Coda is a word that probably means something musically to people who know the definition of it. Or you think of it as an extra button on the end of a tale. Even before I knew what the word actually meant, I occasionally popped into a music shop in Edinburgh named Coda. It was ridiculously expensive, and the first time I had seen any import CDs for sale (which explained a fair few of the high prices). None of that is really relevant here, where CODA is used to signify Child Of Deaf Adults, but it also provides a very satisfying extra layer to everything onscreen.
Emilia Jones plays Ruby, the child of deaf adults at the centre of this narrative. Her life is already busier than most, and she carries a great responsibility on her shoulders, spending a fair bit of time around her schoolday hours helping her family with their fishing business. Ruby can translate for them, speaking to others who cannot read ASL, and she wants to help them get better rewarded for their hard work. Ruby also has a talent for singing, and one teacher offers to help her get good enough to audition for a music college, but it’s hard to stay focused on a pathway that will take her further away from parents who may never be able to recognise her gift.
Written and directed by Siân Heder, adapting the 2014 original film, La Famille Bélier, CODA is as enjoyable and moving as it is satisfying. You can plot out almost every major moment from the first scene, and I realised at the halfway point that I was waiting for the big moments to come that I knew would turn me all moist-eyed and wobbly-lipped. I needed the film to play out almost exactly as I expected it to, almost holding my breath in the run up to what I hoped would feel elating and cathartic.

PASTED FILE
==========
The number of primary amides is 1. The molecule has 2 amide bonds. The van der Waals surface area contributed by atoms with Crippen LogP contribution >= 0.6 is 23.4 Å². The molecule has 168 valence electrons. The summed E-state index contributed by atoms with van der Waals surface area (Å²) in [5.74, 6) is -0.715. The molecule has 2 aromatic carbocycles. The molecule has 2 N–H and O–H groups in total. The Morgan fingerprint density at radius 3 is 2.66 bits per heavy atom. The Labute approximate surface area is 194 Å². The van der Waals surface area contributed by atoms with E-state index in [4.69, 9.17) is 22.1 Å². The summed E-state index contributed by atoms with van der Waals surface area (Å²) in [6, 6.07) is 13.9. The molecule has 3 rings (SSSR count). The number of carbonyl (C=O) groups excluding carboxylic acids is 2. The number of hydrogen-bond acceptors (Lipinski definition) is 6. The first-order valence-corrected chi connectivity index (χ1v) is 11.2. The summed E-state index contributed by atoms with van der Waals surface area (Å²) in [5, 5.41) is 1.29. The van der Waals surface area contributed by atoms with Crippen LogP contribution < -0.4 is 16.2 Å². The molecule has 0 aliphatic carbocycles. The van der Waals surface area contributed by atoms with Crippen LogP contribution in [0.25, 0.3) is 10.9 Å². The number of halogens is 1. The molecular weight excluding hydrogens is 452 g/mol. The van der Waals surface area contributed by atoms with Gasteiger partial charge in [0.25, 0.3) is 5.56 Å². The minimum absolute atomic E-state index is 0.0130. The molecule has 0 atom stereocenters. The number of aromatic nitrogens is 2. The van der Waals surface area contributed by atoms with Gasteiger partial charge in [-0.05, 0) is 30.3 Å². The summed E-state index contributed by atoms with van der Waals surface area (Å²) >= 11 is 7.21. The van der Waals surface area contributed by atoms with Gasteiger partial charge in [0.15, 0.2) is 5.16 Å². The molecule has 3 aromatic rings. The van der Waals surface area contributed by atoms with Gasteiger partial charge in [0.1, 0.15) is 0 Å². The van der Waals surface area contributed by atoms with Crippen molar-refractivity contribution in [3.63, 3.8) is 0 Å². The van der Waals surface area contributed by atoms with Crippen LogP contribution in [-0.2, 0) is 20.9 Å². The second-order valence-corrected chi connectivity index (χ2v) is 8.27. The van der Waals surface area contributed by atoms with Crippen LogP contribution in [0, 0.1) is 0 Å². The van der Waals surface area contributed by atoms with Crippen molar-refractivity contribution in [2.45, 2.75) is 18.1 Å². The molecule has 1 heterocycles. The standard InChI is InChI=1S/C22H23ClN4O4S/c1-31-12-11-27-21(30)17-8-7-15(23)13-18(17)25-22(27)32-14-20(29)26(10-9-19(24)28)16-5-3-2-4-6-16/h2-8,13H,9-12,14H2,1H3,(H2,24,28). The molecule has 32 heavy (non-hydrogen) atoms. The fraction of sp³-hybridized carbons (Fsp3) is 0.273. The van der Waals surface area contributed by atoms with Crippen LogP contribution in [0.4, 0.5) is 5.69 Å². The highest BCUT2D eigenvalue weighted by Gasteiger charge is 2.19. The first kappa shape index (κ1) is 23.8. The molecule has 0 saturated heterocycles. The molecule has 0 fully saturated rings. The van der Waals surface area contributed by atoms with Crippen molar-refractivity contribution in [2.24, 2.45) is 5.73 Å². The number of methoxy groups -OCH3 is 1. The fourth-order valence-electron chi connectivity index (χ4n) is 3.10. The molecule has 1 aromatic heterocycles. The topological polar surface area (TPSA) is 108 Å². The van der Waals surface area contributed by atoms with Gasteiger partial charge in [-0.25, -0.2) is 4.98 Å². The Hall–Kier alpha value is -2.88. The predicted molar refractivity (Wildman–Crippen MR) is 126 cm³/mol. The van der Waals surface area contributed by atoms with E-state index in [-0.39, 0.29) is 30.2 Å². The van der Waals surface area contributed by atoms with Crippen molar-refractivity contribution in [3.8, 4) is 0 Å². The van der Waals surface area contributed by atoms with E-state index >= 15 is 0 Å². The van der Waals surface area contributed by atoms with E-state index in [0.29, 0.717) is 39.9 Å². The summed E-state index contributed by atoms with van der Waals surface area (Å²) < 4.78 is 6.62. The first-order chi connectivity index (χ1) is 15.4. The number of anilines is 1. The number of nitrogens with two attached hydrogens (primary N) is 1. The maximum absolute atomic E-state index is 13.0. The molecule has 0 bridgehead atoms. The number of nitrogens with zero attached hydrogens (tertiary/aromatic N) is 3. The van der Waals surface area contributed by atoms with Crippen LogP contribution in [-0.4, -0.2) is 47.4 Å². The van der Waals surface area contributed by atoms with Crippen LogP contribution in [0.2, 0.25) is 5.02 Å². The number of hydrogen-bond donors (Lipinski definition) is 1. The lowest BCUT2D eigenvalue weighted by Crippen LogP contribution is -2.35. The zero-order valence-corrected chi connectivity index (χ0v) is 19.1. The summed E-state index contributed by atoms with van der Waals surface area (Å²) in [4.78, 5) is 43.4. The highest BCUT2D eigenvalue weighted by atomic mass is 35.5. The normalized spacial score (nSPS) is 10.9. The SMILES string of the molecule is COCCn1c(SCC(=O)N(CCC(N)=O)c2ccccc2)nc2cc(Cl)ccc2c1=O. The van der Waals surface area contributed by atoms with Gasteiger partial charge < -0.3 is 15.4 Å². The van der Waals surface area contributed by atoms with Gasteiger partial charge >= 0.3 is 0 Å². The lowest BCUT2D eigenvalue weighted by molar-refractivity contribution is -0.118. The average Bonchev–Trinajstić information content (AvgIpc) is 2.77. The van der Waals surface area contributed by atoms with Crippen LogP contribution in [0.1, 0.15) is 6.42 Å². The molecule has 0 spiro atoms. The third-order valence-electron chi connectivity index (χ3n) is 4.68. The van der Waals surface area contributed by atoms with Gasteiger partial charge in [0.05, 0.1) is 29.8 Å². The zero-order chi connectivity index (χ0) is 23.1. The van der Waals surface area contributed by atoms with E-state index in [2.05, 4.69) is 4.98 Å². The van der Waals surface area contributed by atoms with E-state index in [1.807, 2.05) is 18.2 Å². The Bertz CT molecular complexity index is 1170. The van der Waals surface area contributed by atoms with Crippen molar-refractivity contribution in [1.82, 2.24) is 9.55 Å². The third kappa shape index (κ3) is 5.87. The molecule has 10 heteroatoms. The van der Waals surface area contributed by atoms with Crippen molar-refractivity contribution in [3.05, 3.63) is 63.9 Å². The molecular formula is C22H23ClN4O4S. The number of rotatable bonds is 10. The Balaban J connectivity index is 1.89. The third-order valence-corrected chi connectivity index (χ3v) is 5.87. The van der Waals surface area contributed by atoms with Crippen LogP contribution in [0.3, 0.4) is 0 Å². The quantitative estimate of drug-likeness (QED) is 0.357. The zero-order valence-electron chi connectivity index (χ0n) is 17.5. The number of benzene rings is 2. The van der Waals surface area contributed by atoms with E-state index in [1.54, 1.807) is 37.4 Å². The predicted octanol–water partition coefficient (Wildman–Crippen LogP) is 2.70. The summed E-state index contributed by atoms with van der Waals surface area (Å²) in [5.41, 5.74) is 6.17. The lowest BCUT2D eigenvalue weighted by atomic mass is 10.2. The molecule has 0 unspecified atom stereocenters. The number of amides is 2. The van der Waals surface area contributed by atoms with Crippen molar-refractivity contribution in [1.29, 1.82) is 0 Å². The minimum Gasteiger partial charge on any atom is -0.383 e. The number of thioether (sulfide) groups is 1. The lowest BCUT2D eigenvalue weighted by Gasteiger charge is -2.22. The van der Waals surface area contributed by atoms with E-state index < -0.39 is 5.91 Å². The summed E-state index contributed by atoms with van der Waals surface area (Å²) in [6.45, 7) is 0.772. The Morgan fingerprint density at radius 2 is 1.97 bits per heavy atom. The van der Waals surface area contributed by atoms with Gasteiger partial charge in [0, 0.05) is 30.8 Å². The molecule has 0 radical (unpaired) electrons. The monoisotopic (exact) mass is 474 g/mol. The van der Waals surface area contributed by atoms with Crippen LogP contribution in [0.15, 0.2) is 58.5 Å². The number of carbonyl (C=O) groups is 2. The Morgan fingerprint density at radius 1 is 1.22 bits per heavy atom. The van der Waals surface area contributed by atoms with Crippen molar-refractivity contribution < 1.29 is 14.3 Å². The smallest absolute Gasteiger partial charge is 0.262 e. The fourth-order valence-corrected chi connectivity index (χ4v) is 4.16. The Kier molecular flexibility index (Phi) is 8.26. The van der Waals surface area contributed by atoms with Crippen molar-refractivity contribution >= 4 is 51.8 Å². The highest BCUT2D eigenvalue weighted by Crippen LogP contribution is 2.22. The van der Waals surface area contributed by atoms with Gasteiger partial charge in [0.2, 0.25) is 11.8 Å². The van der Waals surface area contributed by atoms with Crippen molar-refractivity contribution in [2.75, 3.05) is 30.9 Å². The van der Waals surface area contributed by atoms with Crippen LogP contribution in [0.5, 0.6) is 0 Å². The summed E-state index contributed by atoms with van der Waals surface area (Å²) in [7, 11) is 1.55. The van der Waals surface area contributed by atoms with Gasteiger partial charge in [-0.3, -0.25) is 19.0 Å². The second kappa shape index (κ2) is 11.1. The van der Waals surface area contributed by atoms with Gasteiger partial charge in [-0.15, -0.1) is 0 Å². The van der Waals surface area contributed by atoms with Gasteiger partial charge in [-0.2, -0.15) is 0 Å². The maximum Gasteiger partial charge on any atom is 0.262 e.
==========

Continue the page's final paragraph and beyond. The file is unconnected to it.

Aside from Jones, who is excellent in her role, the central family unit is portrayed by deaf actors. Marlee Matlin, arguably the best-known cast member, is the mother, Jackie, and Troy Kotsur is the father, Frank, and the film features some great scenes that allow them to show how firmly in love, and lust, they remain. Daniel Durant is Ruby’s brother, Leo, adding extra friction, as siblings so often do, and his own path through life, quite settled and/or resigned to how things are, provides a nice contrast to Ruby’s longing to get away. Eugenio Derbez is very enjoyable as the teacher who untaps the potential of our lead, and everyone else onscreen convinces, whether playing carefree teens, hardy fishermen, or other work colleagues kept distant from the central family by their lack of ASL knowledge.
Although some may roll their eyes at movie awards, and there are always so many other contenders that aren’t even up for consideration during those campaign seasons, the fact that CODA won an Oscar for Best Picture, Best Adapted Screenplay, and Best Supporting Actor (given to Kotsur) is, much like the film itself, as hugely satisfying. It’s a warm and witty crowd-pleaser, with a couple of unexpectedly bawdy moments that will prompt a guffaw out of anyone expecting something more serious and bleak, and I don’t have anything against that kind of film being rewarded when it is so well-handled. The fact that it also showcases some superb deaf actors without reducing them to characters identified only by their deafness is also a big plus.
Yes, you have to read subtitles. Or maybe you could learn ASL (seriously, we should all strive to learn at least a few basic words and phrases in ASL). If that puts you off giving this a watch then it’s your loss. CODA may not appeal to cynical viewers, but it’s an easy one to recommend to anyone willing to be made to laugh and cry in (almost) equal measure.
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